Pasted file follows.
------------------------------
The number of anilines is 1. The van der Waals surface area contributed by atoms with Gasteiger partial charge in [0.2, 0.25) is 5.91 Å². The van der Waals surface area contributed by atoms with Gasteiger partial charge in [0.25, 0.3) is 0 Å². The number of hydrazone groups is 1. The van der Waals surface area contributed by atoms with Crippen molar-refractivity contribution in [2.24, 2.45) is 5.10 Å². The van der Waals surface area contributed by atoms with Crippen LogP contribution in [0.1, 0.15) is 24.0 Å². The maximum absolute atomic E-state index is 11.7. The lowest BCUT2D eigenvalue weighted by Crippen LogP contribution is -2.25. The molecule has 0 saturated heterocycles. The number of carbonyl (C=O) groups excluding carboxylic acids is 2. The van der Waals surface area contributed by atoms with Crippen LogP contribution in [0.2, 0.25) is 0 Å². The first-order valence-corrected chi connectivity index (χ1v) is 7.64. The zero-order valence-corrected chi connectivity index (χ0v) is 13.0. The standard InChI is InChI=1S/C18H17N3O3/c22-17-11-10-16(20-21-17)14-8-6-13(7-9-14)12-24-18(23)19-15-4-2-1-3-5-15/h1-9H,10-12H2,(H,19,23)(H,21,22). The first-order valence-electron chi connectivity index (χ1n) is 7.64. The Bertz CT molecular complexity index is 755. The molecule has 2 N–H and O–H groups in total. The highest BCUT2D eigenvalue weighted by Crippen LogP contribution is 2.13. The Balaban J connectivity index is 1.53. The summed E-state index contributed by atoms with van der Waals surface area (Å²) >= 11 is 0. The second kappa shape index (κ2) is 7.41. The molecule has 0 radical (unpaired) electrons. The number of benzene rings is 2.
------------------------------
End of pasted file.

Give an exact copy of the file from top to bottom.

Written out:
The number of anilines is 1. The van der Waals surface area contributed by atoms with Gasteiger partial charge in [0.2, 0.25) is 5.91 Å². The van der Waals surface area contributed by atoms with Gasteiger partial charge in [0.25, 0.3) is 0 Å². The number of hydrazone groups is 1. The van der Waals surface area contributed by atoms with Crippen molar-refractivity contribution in [2.24, 2.45) is 5.10 Å². The van der Waals surface area contributed by atoms with Crippen LogP contribution in [0.1, 0.15) is 24.0 Å². The maximum absolute atomic E-state index is 11.7. The lowest BCUT2D eigenvalue weighted by Crippen LogP contribution is -2.25. The molecule has 0 saturated heterocycles. The number of carbonyl (C=O) groups excluding carboxylic acids is 2. The van der Waals surface area contributed by atoms with Crippen LogP contribution in [0.2, 0.25) is 0 Å². The first-order valence-corrected chi connectivity index (χ1v) is 7.64. The zero-order valence-corrected chi connectivity index (χ0v) is 13.0. The standard InChI is InChI=1S/C18H17N3O3/c22-17-11-10-16(20-21-17)14-8-6-13(7-9-14)12-24-18(23)19-15-4-2-1-3-5-15/h1-9H,10-12H2,(H,19,23)(H,21,22). The first-order valence-electron chi connectivity index (χ1n) is 7.64. The Bertz CT molecular complexity index is 755. The molecule has 2 N–H and O–H groups in total. The highest BCUT2D eigenvalue weighted by Crippen LogP contribution is 2.13. The Balaban J connectivity index is 1.53. The summed E-state index contributed by atoms with van der Waals surface area (Å²) >= 11 is 0. The second kappa shape index (κ2) is 7.41. The molecule has 0 radical (unpaired) electrons. The number of benzene rings is 2.